Last week, opposition to Lower Cook Inlet oil and gas drilling was evident at the Bureau of Ocean Energy Management’s Inflation Reduction Act-mandated Lease Sale 258, when just one bid was announced. ARC Initiatives offered up more reaction about the lack of interest in the sale with the following press release:
ICYMI: Biden Administration Alaska Offshore Oil & Gas Lease Sale Confirms Dying Industry Interest; Local & National Groups Call for a Five-Year Plan with No New Leases
On December 30, the Biden administration moved forward with leasing Alaska’s Lower Cook Inlet—resulting in only 1 bid on 1 block out of 193.
(Anchorage, AK) — Last week, the Bureau of Ocean Energy Management (BOEM) held the Inflation Reduction Act (IRA) mandated Lease Sale 258. This federal sale comprised over 950,000 acres in Alaska’s Lower Cook Inlet and resulted in only 1 bid on 1 block out of 193 available, highlighting the continued disinterest from the oil and gas industry to drill in the Inlet.
Hilcorp Alaska was the only company to submit a bid on the lease sale. But with repeated violations of environmental and regulatory requirements and a lack of transparency with the state when it comes to how much it should be paying for Alaska’s resources, groups are concerned with this company drilling in such a biologically diverse and critical area.
The results of this sale show that even the oil and gas industry is losing interest in risky drilling projects. Additionally, this sale has prompted climate and environmental justice groups to continue to urge the Biden administration to uphold its commitment to ending offshore drilling by finalizing a 5 Year Plan with no new leases in Cook Inlet or the Gulf of Mexico. The draft plan proposes 11 leases despite President Biden’s own campaign promises and numerous analyzes finding that new fossil fuel production is incompatible with limiting global warming to 1.5 degrees.
The Department of the Interior will likely release its final Five Year Plan early this year. Throughout the public comment period and opportunities for virtual testimony on the draft plan, there was an overwhelming amount of public engagement from Gulf and Alaskan residents, business and environmental groups, and people across the country rejecting new offshore drilling.
In response to Lease Sale 258, Sue Mauger, Science & Executive Director for Cook Inletkeeper released the following statement:
“Local opposition to Lease Sale 258 and new drilling activity remains strong. Today’s outcome reinforces that fossil fuel development in Cook Inlet is no longer a sound investment. Alaskans know our climate crisis is no joke and are ready to move beyond the fossil-fuel era and those who prioritize economic profits over liveable communities. We won’t give up trying to protect Cook Inlet from carbon pollution, oil spill risks and shortsighted thinking.
The failure of companies, like Hilcorp, to address climate change implications along with the rapidly lowering cost of renewable mean fossil fuel extraction is simply too big of a risk to take on. It’s time to move towards clean energy, and Cook Inlet is primed to be a leader in the renewable energy transition. A transition that maintains the inlet’s beauty, biodiversity, and local economy.”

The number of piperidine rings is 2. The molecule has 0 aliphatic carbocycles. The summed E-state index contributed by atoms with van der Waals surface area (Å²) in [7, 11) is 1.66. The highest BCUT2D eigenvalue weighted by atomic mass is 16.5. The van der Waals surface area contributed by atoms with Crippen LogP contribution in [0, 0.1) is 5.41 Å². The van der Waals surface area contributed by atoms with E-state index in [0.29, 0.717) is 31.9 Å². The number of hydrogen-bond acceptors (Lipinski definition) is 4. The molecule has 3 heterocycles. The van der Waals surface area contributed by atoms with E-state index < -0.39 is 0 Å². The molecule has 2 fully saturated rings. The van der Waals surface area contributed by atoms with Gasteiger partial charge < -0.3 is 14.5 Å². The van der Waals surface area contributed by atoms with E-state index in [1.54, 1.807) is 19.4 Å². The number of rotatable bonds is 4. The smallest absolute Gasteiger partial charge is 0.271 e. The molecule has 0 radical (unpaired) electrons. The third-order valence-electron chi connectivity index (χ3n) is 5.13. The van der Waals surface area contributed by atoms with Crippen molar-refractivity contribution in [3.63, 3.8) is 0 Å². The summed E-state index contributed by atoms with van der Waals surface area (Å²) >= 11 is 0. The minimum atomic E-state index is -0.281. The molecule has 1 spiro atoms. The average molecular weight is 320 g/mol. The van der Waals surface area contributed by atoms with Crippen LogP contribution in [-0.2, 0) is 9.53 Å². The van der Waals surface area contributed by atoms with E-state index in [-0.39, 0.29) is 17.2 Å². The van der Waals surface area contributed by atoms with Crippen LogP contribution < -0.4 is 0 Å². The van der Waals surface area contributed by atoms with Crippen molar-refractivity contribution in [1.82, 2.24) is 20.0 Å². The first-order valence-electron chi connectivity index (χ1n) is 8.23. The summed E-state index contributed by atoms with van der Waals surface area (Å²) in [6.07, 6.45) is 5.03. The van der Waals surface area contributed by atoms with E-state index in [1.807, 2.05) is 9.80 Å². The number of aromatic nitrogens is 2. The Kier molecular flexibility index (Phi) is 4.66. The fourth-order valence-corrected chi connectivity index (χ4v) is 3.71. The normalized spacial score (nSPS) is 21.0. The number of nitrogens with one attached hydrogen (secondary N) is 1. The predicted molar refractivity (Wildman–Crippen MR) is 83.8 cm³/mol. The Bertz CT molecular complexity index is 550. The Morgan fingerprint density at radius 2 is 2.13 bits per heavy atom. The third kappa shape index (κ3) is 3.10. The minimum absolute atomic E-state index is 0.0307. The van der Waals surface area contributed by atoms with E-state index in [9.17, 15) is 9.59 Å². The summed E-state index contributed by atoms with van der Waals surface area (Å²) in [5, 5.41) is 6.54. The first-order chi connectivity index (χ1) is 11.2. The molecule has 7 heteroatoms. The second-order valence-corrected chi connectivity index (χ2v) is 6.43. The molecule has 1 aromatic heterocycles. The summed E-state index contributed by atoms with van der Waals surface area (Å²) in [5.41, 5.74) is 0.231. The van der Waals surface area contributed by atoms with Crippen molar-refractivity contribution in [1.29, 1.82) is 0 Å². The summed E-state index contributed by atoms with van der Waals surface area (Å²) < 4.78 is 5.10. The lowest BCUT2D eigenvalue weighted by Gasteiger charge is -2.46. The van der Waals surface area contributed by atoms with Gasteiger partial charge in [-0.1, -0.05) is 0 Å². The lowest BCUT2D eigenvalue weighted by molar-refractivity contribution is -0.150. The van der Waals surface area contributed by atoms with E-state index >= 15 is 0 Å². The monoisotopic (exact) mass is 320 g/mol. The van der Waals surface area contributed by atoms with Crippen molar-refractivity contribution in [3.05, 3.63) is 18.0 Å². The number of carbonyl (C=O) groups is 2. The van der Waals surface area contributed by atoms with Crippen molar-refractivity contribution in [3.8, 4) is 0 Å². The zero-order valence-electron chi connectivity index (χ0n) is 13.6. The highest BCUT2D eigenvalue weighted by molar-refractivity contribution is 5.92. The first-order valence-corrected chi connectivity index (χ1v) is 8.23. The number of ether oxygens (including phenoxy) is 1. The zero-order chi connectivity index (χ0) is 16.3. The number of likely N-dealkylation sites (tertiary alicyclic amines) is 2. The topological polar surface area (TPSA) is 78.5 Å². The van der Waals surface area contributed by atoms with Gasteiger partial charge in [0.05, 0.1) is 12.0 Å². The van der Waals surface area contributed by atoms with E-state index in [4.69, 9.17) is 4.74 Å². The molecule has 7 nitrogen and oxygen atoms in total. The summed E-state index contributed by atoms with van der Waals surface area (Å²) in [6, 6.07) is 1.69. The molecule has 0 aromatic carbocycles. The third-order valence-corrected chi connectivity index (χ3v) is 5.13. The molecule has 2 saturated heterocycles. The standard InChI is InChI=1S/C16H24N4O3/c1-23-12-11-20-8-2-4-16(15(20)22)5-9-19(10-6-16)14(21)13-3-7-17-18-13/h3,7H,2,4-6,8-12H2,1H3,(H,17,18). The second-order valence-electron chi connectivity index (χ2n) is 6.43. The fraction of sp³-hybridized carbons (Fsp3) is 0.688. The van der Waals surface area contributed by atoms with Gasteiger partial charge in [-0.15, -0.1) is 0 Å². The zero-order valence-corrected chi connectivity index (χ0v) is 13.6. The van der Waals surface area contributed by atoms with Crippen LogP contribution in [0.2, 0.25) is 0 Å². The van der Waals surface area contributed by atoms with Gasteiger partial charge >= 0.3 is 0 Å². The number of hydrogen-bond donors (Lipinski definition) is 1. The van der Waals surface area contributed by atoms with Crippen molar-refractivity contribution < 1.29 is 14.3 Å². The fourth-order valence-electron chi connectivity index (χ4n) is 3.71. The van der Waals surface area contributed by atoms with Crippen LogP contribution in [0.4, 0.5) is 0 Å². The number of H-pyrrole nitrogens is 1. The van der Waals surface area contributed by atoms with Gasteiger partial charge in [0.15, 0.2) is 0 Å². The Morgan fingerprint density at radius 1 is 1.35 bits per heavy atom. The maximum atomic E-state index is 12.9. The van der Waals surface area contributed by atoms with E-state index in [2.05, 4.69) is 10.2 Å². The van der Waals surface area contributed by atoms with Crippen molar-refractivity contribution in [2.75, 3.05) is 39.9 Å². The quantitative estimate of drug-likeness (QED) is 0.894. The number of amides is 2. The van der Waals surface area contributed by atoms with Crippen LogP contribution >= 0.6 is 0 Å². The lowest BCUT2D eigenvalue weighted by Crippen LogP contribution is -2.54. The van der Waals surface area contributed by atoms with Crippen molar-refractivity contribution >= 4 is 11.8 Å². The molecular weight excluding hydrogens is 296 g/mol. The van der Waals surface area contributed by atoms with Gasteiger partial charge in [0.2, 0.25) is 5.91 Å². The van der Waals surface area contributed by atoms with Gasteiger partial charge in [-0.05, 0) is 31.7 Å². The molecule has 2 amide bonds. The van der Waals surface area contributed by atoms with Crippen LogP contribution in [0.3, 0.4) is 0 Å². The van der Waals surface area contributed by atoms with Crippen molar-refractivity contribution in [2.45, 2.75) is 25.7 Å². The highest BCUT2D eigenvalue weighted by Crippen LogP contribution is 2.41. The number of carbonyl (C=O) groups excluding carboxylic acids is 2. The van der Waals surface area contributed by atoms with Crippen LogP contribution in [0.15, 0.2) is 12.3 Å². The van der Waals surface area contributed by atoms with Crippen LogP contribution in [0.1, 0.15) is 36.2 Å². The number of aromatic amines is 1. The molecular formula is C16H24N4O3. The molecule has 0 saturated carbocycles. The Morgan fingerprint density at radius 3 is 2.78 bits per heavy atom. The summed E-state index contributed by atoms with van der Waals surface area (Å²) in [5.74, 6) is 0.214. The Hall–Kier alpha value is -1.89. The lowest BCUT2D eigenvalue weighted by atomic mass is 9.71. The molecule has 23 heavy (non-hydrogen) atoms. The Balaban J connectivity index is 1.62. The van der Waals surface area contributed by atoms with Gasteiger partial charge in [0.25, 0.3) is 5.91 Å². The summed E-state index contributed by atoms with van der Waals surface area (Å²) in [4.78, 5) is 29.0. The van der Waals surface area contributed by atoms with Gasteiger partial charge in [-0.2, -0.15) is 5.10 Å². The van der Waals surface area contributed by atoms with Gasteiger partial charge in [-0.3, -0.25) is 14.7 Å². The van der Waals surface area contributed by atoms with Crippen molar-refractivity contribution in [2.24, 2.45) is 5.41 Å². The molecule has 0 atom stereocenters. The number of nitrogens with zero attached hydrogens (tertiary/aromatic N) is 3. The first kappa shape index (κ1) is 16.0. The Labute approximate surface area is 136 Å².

Additional statements in response to the results of Lease Sale 258 and including no new leases in the next Five Year Plan:
“They call these offshore oil leases but, for us in Kachemak Bay, these waters are neither out of sight nor out of mind. New drilling in Lower Cook Inlet will dramatically change our lives, our local economy and subsistence cultures,” said Roberta Highland, President of the Kachemak Bay Conservation Society.
“This damaging sale should never have happened in the first place, and we’ll continue challenging it in court and fighting to preserve beautiful Cook Inlet,” said Kristen Monsell, oceans legal director at the Center for Biological Diversity. “We urge Biden not to issue any leases without meaningful consideration of drilling’s threats to local communities and wildlife like the endangered Cook Inlet beluga whales, as he’s required to do by federal law.”
“Lease comes 258 was a flop. Only one oil company showed up and bid on one single lease. This is good news for the climate and those who call Cook Inlet home, like the endangered beluga whale. The result should stiffen the Interior’s spine to stop leasing our public lands for fossil fuel and instead align their management with the urgent need to combat climate change. We urge Interior to start by exercising its discretion not to issue a lease to Hilcorp, the sole bidder on the lease. It is a troubled operator with a long history of violations, the lease on which it bid is in important habitat for endangered belugas, and there should be no more oil leasing in the Inlet for Hilcorp or any other company,” said Erik Grafe, Attorney with Earthjustice.
“The lackluster response to this lease sale made clear that there’s no need to lease this vibrant ocean ecosystem for oil production. BOEM should not issue a lease to Hilcorp, whose record of safety violations and spills shows they have no business drilling in Cook Inlet,” said Julia Forgie with the Natural Resources Defense Council.
Earthjustice recently filed a lawsuit—with partners Cook Inletkeeper, Alaska Community Action on Toxics, Center for Biological Diversity, Kachemak Bay Conservation Society, and Natural Resources Defense Council—challenging BOEM’s Final Environmental Impact Statement (EIS) and the Department of the Interior’s Record of Decision to hold the sale, stating that they violate the National Environmental Policy Act (NEPA) and the Administrative Procedure Act (APA). The lawsuit states that the agencies failed to meaningfully account for climate impacts or find alternatives to result in the least harm to the climate, marine life, and Cook Inlet communities.